Winter Squash Stew from The Edible Herb Garden

After posting my recent review of Rosalind Creasy’s The Edible Herb Garden last week, I decided that I simply had to try one of the many tempting recipes at the back of the book. Cooking with fresh herbs and homegrown vegetables is a bit more challenging at this time of year; especially in cold climates like New England. But with a good supply of windowsill herbs, a root cellar and/or freezer, attempting a few of Rosalind’s recipes is certainly not out of the question —even in midwinter. Onions and garlic are items most gardening cooks have on hand throughout the cold season, and butternut squash stores well right through the early days of spring. Of course, I always have homegrown herbs, even if they are just little, potted plants on my countertop. Who could live without fresh herbs?

Many of the recipes in Rosalind’s wonderful Edible Herb Gardening book sound both tasty and simple to make, however it was the hearty, native squash stew that leapt out at me on this raw, Superbowl Sunday weekend. Butternut squash has always been one of my favorite vegetables, but I often find it underrepresented in cookbooks. For this reason, I’m always looking out for creative ways to use this mildly sweet, hearty vegetable.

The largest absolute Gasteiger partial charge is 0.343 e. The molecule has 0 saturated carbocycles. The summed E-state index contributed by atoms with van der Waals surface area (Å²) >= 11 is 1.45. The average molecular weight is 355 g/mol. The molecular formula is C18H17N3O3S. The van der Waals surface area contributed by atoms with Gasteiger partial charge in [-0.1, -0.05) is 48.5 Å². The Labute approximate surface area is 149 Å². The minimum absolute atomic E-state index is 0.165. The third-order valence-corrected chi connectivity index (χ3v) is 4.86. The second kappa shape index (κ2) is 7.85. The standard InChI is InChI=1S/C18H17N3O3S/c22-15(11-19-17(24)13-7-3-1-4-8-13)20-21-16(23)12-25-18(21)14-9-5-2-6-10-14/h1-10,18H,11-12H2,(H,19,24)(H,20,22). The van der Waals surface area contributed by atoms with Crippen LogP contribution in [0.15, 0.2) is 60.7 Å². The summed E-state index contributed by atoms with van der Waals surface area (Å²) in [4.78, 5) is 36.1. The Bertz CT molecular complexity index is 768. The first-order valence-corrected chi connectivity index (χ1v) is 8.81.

The Edible Herb Garden by Rosalind Creasy

The basic recipe included in the book is delightful, however on my second batch, I chose to jazz it up a bit with homemade vegetable stock, a few smoky chipotle chiles and ample hot sauce. Spicing is always personal, but otherwise I recommend following Rosalind’s cue.  Served with crispy corn chips, this thick and satisfying soup is as perfect for Meatless Monday as it was for Superbowl Sunday. I’m looking forward to trying many more of Rosalind’s recipes; including her Fancy Carrot and Onion Soup from this wonderful book, next weekend.

 

Winter Squash Stew